On taking over, McChrystal, who had previously been a counterterrorism guy (and isn't about to give that up, either), swore fealty to counterinsurgency doctrine (that is, to Petraeus) by proclaiming that the American goal in Afghanistan must not be primarily to hunt down and kill Taliban insurgents, but to "protect the population." He also turned to a "team" of civilian experts, largely gathered from Washington think-tanks, a number of whom had been involved in planning out Petraeus's Iraq surge of 2007, to make an assessment of the state of the war and what needed to be done. Think of them as the Surgettes.
As in many official reassessments, the cast of characters essentially guaranteed the results before a single meeting was held. Based on past history and opinions, this team could only provide one Petraeus-approved answer to the war: more -- more troops, up to 40,000-45,000 of them, and other resources for an American counterinsurgency operation without end.
Hence, even if McChrystal's name is on it, the report slipped to Bob Woodward which just sandbagged the president has a distinctly Petraeusian shape to it. In a piece linked to Woodward's bombshell in the Washington Post, Rajiv Chandrasekaran and Karen DeYoung wrote of unnamed officials in Washington who claimed "the military has been trying to push Obama into a corner." The language in the coverage elsewhere has been similar.
There is, wrote DeYoung a day later, now a "rupture" between the military "pushing for an early decision to send more troops" and civilian policymakers "increasingly doubtful of an escalating nation-building effort." Nancy Youssef of McClatchy News wrote about how "mixed signals" from Washington were causing "increasing ire from U.S. commanders in Afghanistan"; a group of McClatchy reporters talked of military advocates of escalation feeling "frustration" over "White House dithering." David Sanger of the New York Times described "a split between an American military that says it needs more troops now and an American president clearly reluctant to leap into that abyss." "Impatient" is about the calmest word you'll see for the attitude of the military top command right now.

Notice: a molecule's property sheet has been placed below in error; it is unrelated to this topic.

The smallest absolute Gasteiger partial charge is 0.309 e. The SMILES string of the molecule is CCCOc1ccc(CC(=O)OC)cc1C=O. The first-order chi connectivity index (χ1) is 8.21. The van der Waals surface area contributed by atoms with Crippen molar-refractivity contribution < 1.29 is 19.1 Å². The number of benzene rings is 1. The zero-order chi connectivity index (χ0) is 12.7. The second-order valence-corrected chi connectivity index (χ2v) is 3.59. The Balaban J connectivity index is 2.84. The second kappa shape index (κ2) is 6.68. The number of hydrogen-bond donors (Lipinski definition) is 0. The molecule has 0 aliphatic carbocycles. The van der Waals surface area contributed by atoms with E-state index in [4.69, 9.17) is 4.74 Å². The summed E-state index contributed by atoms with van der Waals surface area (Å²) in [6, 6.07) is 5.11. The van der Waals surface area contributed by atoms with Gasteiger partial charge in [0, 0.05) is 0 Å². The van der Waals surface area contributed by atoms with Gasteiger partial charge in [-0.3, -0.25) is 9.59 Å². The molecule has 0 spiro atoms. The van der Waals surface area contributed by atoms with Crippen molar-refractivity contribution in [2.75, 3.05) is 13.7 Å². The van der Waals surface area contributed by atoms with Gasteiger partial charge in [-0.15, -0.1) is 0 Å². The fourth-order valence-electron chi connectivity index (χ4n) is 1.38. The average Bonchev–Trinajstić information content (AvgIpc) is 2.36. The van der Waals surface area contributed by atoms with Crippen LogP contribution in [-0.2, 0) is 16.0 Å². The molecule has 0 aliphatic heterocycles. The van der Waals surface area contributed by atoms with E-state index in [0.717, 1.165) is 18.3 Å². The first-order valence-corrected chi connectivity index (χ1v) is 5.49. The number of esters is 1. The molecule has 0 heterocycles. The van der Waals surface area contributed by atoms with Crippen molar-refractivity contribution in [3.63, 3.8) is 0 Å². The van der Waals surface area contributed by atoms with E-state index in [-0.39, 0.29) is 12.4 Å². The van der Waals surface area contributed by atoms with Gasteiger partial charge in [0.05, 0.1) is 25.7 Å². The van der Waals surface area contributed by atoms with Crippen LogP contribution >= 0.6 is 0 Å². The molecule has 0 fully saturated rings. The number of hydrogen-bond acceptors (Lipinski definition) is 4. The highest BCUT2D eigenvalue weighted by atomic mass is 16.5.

Buyer's Remorse, the Afghan War, and the President
In the midst of all this, between Admiral Mullen and General McChrystal is, it seems, a missing man. The most photogenic general in our recent history, the man who created the doctrine and oversees the war, the man who is now shaping the U.S. Army (and its future plans and career patterns), is somehow, at this crucial moment, out of the Washington spotlight. This last week General Petraeus was, in fact, in England, giving a speech and writing an article for the (London) Times laying out his basic "protect the population" version of counterinsurgency and praising our British allies by quoting one of their great imperial plunderers. ("If Cecil Rhodes was correct in his wonderful observation that 'being an Englishman is the greatest prize in the lottery of life,' and I'm inclined to think that he was, then the second greatest prize in the lottery of life must be to be a friend of an Englishman, and based on that, the more than 230,000 men and women in uniform who work with your country's finest day by day are very lucky indeed, as am I.")
Only at mid-week, with Washington aboil, did he arrive in the capital for a counterinsurgency conference at the National Press Club and quietly "endorse" "General McChrystal's assessment." Whatever the look of things, however, it's unlikely that Petraeus is actually on the sidelines at this moment of heightened tension. He is undoubtedly still The Man.